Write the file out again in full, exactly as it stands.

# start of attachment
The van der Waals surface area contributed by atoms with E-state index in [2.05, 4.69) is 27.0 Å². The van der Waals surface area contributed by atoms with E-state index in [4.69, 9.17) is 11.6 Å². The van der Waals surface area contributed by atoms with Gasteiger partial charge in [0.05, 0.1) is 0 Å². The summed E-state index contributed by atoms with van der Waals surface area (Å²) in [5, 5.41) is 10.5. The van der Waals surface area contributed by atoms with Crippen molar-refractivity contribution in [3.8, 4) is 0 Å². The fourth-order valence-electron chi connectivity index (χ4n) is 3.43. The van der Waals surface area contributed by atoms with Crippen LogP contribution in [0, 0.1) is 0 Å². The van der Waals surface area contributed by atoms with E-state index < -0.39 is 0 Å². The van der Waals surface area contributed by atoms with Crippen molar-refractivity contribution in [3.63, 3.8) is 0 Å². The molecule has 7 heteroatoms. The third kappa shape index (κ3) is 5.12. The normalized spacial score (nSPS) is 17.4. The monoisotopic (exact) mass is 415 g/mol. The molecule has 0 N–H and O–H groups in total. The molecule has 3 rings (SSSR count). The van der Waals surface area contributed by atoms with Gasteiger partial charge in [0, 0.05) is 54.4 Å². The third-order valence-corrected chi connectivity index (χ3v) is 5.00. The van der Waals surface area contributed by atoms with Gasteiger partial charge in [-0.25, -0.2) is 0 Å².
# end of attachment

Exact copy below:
The van der Waals surface area contributed by atoms with E-state index in [2.05, 4.69) is 27.0 Å². The van der Waals surface area contributed by atoms with E-state index in [4.69, 9.17) is 11.6 Å². The van der Waals surface area contributed by atoms with Gasteiger partial charge in [0.05, 0.1) is 0 Å². The summed E-state index contributed by atoms with van der Waals surface area (Å²) in [5, 5.41) is 10.5. The van der Waals surface area contributed by atoms with Crippen molar-refractivity contribution in [3.8, 4) is 0 Å². The fourth-order valence-electron chi connectivity index (χ4n) is 3.43. The van der Waals surface area contributed by atoms with Crippen LogP contribution in [0, 0.1) is 0 Å². The van der Waals surface area contributed by atoms with E-state index < -0.39 is 0 Å². The van der Waals surface area contributed by atoms with Crippen molar-refractivity contribution in [3.63, 3.8) is 0 Å². The molecule has 7 heteroatoms. The third kappa shape index (κ3) is 5.12. The normalized spacial score (nSPS) is 17.4. The monoisotopic (exact) mass is 415 g/mol. The molecule has 0 N–H and O–H groups in total. The molecule has 3 rings (SSSR count). The van der Waals surface area contributed by atoms with Gasteiger partial charge in [0, 0.05) is 54.4 Å². The third-order valence-corrected chi connectivity index (χ3v) is 5.00. The van der Waals surface area contributed by atoms with Gasteiger partial charge in [-0.25, -0.2) is 0 Å².